Hey, who knew that the Rams built in an escape clause in their contract?
The Rams wouldn’t have moved to St. Louis from Southern California without the existence of the TWA Dome and its lucrative lease. The franchise’s move to the Midwest led to a second wave of relocation in the NFL, and sparked an unprecedented boom in stadium construction throughout the league.
And if the Rams could move from the nation’s second-largest market to a mid-level market in the Midwest, it could happen anywhere. Owners wanted to keep up with the revenue stream that a new stadium produced; cities worried about losing their team if they didn’t have a new stadium.
One new stadium after another sprung up around the league. Jerry Jones’ new $1.12 billion playpen in suburban Dallas opens next month. In 2010, when the New York Giants and Jets move into a $1.6 billion stadium, 22 of the 31 other NFL teams will be playing in new or massively renovated stadiums that were built after the St. Louis dome opened in ’95.
All of this might be of only marginal interest to the Rams — and to St. Louis — were it not for the “first tier” provisions of the relocation and lease agreement negotiated between the Rams and the CVC in 1994 and ’95. The first-tier provisions were the work of Shaw and are the envy of just about every other team owner in the NFL.
Huh, who could have known about the provision that the football team could break its lease if the stadium wasn’t one of the top ones in the league? Only opponents of the public funding of the stadium in 1995. I’ve snickered about it myself for over a decade now, pointing out that they could either hold the city up for more or take off.
But now the crack team of the Post-Dispatch is all over it:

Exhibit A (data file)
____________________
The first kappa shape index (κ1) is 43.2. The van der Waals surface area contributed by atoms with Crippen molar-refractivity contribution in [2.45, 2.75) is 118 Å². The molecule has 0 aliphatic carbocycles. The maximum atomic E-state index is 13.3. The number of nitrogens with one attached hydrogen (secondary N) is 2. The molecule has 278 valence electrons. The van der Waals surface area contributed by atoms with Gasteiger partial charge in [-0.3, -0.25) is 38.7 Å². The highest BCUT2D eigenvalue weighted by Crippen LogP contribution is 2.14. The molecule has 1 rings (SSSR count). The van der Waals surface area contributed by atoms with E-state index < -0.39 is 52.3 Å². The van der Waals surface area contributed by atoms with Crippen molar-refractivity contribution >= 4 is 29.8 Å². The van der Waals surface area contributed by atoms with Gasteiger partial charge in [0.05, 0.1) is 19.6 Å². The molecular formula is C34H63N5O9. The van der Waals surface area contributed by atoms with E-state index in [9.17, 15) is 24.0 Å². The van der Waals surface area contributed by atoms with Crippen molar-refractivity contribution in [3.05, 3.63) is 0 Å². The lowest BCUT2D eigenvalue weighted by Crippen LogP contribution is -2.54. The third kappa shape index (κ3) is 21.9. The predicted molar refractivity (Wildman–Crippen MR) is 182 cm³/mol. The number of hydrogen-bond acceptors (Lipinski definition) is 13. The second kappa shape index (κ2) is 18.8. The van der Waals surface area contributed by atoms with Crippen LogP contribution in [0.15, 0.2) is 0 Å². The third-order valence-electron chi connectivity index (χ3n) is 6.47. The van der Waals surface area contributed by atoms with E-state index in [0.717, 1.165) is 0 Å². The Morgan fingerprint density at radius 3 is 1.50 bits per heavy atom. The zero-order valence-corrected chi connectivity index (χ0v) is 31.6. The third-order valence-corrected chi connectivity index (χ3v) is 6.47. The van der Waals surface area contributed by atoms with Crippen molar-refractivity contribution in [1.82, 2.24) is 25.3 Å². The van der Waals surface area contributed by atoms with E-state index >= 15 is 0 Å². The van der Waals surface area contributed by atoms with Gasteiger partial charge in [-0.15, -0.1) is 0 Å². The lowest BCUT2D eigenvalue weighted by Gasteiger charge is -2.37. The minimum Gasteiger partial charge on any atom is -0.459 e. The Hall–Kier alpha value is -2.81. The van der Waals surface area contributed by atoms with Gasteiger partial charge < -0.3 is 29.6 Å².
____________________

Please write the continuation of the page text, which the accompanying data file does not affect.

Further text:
So what are the first-tier provisions and the mechanisms that could lead to the departure of the Rams? The Post-Dispatch obtained a copy of the 1,700-page lease and relocation agreement from the CVC and with the help of a local attorney sorted out the first-tier language.
You know, perhaps if you’d read some opposition work from 1995, you’d have already known that. But the St. Louis paper’s institutional memory is shorter than most, what with turnover of reporters, editors, and ownership since then.
Hey, an inscrutable, thousand plus page document being waved in front of the people as a triumph without comprehension or attention? What does that remind you of?
The bottom line on the American health care system is that it makes absolutely no sense.
No one — not conservatives or liberals, doctors or patients, businessmen or humanitarians — would design such a system starting from scratch.
It’s paradoxical, pricey and porous. If President Barack Obama has his way, it’s about to get a significant overhaul.
Senate Democrats already have released several draft proposals that they hope will expand insurance coverage and control costs. That’s no mean feat. Even many who wish them well doubt that it’s possible.
In both cases, the paper will cheerlead the passage of something it only understands at a high level, and when the time comes and all the bad things shake out, it will run stories to gin up more.
In the case of the Rams, it will be more government money to improve the stadium and keep the underperforming, underloved team here.
In the case of a government health system, it will be more control or more money or maybe all of the above.
I hope I don’t prove right in 15 years.